|Home | About | Journals | Submit | Contact Us | Français|
We report the development of OikoBase (http://oikoarrays.biology.uiowa.edu/Oiko/), a tiling array-based genome browser resource for Oikopleura dioica, a metazoan belonging to the urochordates, the closest extant group to vertebrates. OikoBase facilitates retrieval and mining of a variety of useful genomics information. First, it includes a genome browser which interrogates 1260 genomic sequence scaffolds and features gene, transcript and CDS annotation tracks. Second, we annotated gene models with gene ontology (GO) terms and InterPro domains which are directly accessible in the browser with links to their entries in the GO (http://www.geneontology.org/) and InterPro (http://www.ebi.ac.uk/interpro/) databases, and we provide transcript and peptide links for sequence downloads. Third, we introduce the transcriptomics of a comprehensive set of developmental stages of O. dioica at high resolution and provide downloadable gene expression data for all developmental stages. Fourth, we incorporate a BLAST tool to identify homologs of genes and proteins. Finally, we include a tutorial that describes how to use OikoBase as well as a link to detailed methods, explaining the data generation and analysis pipeline. OikoBase will provide a valuable resource for research in chordate development, genome evolution and plasticity and the molecular ecology of this important marine planktonic organism.
The urochordate (or tunicate) appendicularian, Oikopleura dioica, is a coastal marine planktonic chordate with a pan-global distribution. As an abundant component of mesozooplankton communities (1), appendicularians are noted for their ability to rapidly expand population size in response to algal blooms. In a defining feature, urochordates are partially or completely enclosed in extracellular, cellulose-based ‘tunics’ or ‘houses’ involved in filter-feeding, making them the only animals known to synthesize cellulose (2). Appendicularians frequently resynthesize their house during their short life cycle, and discarded houses (marine snow) play significant, and sometimes dominant, roles in oceanic vertical carbon flux (3,4), thus impacting global carbon cycles. The urochordates are the closest extant relatives to the vertebrates (5) and have a simplified chordate body plan with a notochord, dorsal neural tube, gill slits and endostyle. Oikopleura dioica remains transparent throughout its short (less than 1 week) chordate life cycle, exhibits high fecundity [more than 300 eggs per female (6)] and can be cultured in the laboratory for hundreds of generations (7). It is the only known dioecious urochordate species. Compared with ascidians, O. dioica undergoes a morphologically simple metamorphosis, in which the tail is not resorbed but only shifts from a posterior directed orientation in the tadpole to become orthogonal to the trunk at metamorphosis. Development is very rapid, with metamorphosis completed after 12–14 h at 15°C. Throughout the life cycle, the tail retains the notochord as its axial structure in order to function in pumping water through the filters of the house for feeding. The animal is generally found from 0 to 200 m depth and tolerates a wide range of temperatures and salinities (8). The 70-Mb compact, sequenced genome containing more than 18 000 predicted genes ranks among the smallest known metazoan genomes (9,10), with both gene regulatory and intronic regions highly reduced in size. This rapidly evolving lineage exhibits profound alteration of deeply conserved features of metazoan genome architecture, thus offering interesting perspectives in the study of genome plasticity (10) and developmental gene regulation.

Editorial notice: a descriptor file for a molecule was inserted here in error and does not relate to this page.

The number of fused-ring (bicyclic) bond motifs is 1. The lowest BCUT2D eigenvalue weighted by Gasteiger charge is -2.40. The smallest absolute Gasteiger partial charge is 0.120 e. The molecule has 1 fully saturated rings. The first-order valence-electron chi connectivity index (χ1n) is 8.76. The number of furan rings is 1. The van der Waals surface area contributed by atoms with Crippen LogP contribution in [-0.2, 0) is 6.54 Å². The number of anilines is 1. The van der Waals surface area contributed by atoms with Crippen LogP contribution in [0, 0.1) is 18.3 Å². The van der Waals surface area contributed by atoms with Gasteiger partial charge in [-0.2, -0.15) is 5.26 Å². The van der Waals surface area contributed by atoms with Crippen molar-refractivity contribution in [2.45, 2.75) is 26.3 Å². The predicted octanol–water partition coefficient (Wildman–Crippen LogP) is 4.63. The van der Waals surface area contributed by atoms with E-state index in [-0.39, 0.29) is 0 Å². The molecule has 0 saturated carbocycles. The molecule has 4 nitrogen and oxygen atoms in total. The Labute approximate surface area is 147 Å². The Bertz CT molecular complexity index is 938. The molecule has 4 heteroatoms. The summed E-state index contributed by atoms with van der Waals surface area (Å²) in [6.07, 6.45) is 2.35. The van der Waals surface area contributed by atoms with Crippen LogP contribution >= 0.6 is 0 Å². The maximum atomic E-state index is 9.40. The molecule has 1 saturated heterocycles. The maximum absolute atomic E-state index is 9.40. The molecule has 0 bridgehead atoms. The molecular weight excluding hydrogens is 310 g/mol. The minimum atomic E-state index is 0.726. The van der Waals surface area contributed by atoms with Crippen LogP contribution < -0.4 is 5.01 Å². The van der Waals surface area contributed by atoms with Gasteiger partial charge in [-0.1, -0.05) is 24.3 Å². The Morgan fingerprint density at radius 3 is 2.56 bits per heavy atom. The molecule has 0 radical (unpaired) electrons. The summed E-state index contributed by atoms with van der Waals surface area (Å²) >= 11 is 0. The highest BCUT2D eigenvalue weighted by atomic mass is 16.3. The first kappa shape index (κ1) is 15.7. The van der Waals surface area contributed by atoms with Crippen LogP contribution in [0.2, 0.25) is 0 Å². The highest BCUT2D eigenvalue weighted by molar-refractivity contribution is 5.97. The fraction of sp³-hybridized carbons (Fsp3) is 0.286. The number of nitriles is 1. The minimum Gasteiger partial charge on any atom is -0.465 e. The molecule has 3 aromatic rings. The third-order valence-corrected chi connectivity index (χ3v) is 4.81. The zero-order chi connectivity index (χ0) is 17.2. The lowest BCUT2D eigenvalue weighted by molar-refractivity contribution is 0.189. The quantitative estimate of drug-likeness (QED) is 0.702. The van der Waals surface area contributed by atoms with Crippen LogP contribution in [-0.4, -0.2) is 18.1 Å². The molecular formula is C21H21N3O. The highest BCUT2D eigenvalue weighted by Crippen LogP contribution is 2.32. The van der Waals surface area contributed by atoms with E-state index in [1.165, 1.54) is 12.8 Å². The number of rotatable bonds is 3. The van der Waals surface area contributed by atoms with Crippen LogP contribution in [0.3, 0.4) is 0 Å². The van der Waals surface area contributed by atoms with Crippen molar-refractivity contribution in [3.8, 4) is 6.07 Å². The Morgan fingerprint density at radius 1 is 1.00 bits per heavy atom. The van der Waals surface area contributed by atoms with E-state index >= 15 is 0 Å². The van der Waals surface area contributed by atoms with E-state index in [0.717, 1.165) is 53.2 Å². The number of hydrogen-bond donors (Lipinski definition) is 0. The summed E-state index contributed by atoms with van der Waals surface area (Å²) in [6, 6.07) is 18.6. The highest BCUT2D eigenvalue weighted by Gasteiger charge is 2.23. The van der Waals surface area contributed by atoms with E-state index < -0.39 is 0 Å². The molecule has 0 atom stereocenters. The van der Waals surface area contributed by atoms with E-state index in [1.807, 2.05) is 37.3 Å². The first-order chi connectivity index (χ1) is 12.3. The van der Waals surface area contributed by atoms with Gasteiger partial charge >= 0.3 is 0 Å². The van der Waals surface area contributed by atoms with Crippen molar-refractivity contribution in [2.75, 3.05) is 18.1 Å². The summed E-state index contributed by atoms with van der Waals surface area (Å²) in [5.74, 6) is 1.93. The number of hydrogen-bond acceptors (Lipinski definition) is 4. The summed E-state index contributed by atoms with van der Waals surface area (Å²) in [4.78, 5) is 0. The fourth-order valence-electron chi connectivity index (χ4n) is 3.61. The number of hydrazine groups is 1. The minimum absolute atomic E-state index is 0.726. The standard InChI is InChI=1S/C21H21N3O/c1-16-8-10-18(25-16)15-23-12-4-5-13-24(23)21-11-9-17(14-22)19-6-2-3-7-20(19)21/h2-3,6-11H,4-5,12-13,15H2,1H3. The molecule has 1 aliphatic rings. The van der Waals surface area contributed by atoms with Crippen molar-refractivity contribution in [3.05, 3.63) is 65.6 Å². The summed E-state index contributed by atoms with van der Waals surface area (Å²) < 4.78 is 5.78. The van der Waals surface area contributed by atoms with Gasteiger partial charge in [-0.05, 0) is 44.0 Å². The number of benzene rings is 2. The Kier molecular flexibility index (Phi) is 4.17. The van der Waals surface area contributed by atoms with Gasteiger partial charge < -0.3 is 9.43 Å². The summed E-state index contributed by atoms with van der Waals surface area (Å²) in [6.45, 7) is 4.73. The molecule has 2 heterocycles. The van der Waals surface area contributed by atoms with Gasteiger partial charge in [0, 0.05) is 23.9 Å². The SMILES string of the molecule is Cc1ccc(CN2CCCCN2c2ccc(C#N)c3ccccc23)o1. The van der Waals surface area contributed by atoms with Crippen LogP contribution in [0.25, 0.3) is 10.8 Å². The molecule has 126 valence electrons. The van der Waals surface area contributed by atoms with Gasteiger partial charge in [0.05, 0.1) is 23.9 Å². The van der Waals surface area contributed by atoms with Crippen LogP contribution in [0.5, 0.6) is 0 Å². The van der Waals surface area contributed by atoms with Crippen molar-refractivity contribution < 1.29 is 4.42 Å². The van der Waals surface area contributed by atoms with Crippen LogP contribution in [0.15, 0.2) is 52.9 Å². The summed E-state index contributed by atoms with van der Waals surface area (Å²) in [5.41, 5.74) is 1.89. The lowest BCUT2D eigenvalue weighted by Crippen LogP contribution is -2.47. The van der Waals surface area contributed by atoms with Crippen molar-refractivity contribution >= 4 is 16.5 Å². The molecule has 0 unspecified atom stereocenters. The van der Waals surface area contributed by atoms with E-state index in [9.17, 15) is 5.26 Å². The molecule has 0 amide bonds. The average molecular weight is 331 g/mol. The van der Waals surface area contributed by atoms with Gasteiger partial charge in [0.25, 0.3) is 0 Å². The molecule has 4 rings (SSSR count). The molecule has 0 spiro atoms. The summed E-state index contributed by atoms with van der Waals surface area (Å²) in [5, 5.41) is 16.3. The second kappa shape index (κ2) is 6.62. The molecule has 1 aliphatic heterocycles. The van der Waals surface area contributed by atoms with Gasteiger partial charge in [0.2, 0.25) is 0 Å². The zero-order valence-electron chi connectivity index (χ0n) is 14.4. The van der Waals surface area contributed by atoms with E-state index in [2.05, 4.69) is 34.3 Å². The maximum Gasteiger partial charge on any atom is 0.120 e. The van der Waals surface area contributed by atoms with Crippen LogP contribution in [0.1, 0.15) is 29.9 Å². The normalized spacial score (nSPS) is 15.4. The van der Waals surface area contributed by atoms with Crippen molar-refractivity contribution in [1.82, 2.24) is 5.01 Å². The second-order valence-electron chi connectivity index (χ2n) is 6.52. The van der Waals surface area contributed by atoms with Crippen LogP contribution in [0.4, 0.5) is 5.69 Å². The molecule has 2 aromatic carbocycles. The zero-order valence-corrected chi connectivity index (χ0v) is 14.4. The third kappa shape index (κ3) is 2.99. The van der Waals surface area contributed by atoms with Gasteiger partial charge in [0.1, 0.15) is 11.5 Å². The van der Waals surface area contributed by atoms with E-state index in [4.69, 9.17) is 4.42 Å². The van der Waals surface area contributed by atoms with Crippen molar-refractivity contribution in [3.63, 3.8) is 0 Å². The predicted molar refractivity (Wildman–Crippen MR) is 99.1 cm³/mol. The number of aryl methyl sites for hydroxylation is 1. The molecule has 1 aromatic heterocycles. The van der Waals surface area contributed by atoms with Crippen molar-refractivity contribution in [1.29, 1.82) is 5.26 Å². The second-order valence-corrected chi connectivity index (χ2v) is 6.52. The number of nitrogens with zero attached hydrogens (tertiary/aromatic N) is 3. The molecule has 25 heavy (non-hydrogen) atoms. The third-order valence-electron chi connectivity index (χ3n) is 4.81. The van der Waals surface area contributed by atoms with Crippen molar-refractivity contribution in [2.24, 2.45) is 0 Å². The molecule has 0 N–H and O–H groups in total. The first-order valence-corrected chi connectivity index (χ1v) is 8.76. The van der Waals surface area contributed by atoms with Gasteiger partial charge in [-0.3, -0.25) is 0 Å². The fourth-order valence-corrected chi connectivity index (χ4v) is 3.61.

Here we present a tiling array-based developmental transcriptome genome browser resource, OikoBase (http://oikoarrays.biology.uiowa.edu/Oiko/; based on the popular GBrowse software), at ultra-high resolution in terms of both developmental chronology and the underlying genome sequence features. The unbiased transcriptome datasets described here comprise 12 key developmental stages encompassing the entire life span of O. dioica, in addition to testis, ovary and somatic body-specific sample sets. Finally, three transcriptome datasets generated from animals under growth/developmental arrest are included. The compact genome of O. dioica, as well as its short lifespan, permits a level of comprehensiveness and resolution that rivals that of well-established model organisms. A total of 62 Mb of the non-repeat genome (93% of the total genome) was tiled on a single microarray (2.1 million features, with a 2-fold genome coverage) using isothermal oligonucleotide probes with a median size of 53 and 24 bp overlaps between adjacent probes, permitting reliable detection of short introns (47-bp peak size in the Oikopleura genome). This platform and its ancillary features, which will be used to explore both the transcriptome as well as global chromatin structure, will serve as a rich resource in understanding the developmental and evolutionary biology of this ecologically important organism in the context of its transcriptional response to changing experimental and environmental inputs.